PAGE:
We want you, the people of OGPC, to engage in this decision-making process. A process through which we will explore the needs in our community and perhaps beyond, as well as the skills and gifts and talents that we bring to bear in responding to it. Like the good Presbyterians we are, we want to know your opinion! What are you passionate about? What do you see as an important missional need in our area? Is it hunger? Is it homelessness? Is it poverty? Is it education? Is it elder care or childcare or youth in transition? What are our strengths, our weaknesses, or a little bit of both? What critical resources do we have that we can use to bring Christ’s light into our community and our world?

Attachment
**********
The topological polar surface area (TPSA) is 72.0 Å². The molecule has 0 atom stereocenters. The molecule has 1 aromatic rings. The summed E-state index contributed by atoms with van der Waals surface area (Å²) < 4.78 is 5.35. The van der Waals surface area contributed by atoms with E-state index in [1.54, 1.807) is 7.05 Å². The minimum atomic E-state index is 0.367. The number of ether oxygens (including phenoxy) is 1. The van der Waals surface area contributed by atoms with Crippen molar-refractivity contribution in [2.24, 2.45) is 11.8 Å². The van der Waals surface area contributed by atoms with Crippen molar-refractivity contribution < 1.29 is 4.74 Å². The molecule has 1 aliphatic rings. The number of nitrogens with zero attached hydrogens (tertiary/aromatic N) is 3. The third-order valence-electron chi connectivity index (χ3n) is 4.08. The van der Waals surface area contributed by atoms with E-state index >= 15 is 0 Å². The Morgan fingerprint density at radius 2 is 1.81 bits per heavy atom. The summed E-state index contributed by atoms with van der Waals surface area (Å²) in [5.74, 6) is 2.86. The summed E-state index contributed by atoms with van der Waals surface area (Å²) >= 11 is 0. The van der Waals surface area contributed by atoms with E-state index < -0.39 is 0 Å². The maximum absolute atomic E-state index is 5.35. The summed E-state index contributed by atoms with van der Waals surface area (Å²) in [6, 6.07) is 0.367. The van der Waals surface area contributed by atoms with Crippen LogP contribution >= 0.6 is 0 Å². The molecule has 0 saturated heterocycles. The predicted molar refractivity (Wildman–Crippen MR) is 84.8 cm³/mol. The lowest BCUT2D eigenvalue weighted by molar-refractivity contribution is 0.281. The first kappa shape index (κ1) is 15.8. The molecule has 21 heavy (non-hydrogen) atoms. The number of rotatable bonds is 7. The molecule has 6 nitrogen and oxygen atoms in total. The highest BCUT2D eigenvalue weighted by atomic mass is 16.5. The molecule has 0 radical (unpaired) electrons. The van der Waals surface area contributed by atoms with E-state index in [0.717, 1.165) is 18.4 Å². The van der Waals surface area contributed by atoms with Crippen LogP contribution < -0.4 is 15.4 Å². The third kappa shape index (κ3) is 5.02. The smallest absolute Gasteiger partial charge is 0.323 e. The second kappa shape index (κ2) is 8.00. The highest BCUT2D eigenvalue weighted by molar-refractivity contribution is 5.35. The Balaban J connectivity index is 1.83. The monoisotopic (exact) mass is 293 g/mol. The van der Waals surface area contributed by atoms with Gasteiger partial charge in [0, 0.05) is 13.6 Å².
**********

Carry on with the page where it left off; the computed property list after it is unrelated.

This is such an important time in the life of the Old Greenwich Presbyterian Church as we celebrate the 275 years that we have been a steadfast and faithful congregation and as we look with joy, thanksgiving, and excitement into the future towards which God calls us. Please join us in worship, in fellowship, and in the coming process of discernment that we may truly become the people God imagines us to be – that “what we will be” may be revealed, and revealed in ways that allow the kingdom of God to break into this community, this area, this world NOW.

Installation Thank Yous

Sunday, March 15, 2015 was glorious! I have to start by saying thank you to all of you for making the day so special. I feel so very blessed to have been called by God to the Old Greenwich Presbyterian Church and for the opportunity to be your 17th Installed Pastor.